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J Surg Res. 2001 May 15;97(2):179-83.

Assessment of knowledge of melanoma risk factors, prevention, and detection principles in Texas teenagers.

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  • 1Michael E. Debakey Department of Surgery, Baylor College of Medicine, Houston, Texas 77030, USA.



The incidence of melanoma has increased in the past 10 years more rapidly than any other cancer. Exposure to intense solar radiation in youth significantly increases the lifetime risk of developing melanoma. We postulate that teenagers have little awareness of melanoma prevention or detection principles. The purpose of this study was to assess the knowledge of teenagers about melanoma and to identify which age groups are most receptive to altering their sun exposure behaviors.


Two hundred and ten examinations testing general knowledge of sun exposure and melanoma were completed and returned by junior high and high school students ages 12 to 18 in Dallas and Houston, Texas. All students completing and returning the examination were provided with the correct answers to the test and a detailed explanation of each of the test items as part of an educational exercise. A second questionnaire was then administered to determine the effect of the educational exercise on future sun exposure practices. Students were divided into two age groups (12 to 15 and >or=16 years old) for comparison of scores on the knowledge examination and responses to behavioral items. Comparison of response rates between age groups was performed using chi(2) analysis.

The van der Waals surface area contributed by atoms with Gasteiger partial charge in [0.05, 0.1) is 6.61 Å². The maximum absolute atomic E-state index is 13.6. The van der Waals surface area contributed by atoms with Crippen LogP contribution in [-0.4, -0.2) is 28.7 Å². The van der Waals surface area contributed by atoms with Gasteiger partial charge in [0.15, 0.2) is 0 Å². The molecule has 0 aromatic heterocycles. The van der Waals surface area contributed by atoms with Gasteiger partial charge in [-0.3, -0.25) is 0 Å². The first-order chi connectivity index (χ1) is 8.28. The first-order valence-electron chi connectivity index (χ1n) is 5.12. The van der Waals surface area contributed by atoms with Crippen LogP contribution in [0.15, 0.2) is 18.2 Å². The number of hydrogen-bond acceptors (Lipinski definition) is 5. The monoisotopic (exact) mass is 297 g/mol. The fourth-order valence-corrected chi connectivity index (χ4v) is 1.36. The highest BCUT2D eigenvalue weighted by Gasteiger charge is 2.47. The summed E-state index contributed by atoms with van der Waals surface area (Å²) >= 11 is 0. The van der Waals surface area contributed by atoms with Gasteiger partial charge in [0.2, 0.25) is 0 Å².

The return rate was 100%, with 109 students age 12-15 years, and 101 students >or=16 years. Seventy-six percent of all respondents sunbathed outdoors, and 18% had used a tanning bed in the past 6 months. Thirty-three percent of students admitted to at least three blistering sunburns in the past. The average score on the knowledge assessment examination was 65% correct for students >or=16 years old and 54% correct for those 12-15 years old. Students 12 to 15 years old were significantly more likely to indicate they planned to change future behaviors regarding performance of skin self-examinations and limiting sun exposure as compared to the older students.


A significant number of teenagers have already enhanced their risk for future melanoma by suffering severe sunburns. Students younger than 16 years of age were significantly more likely to indicate they planned to change future behaviors after receiving information about melanoma. The data from this pilot study support education aimed at younger age groups to most effectively achieve risk reduction and prevent future melanomas.

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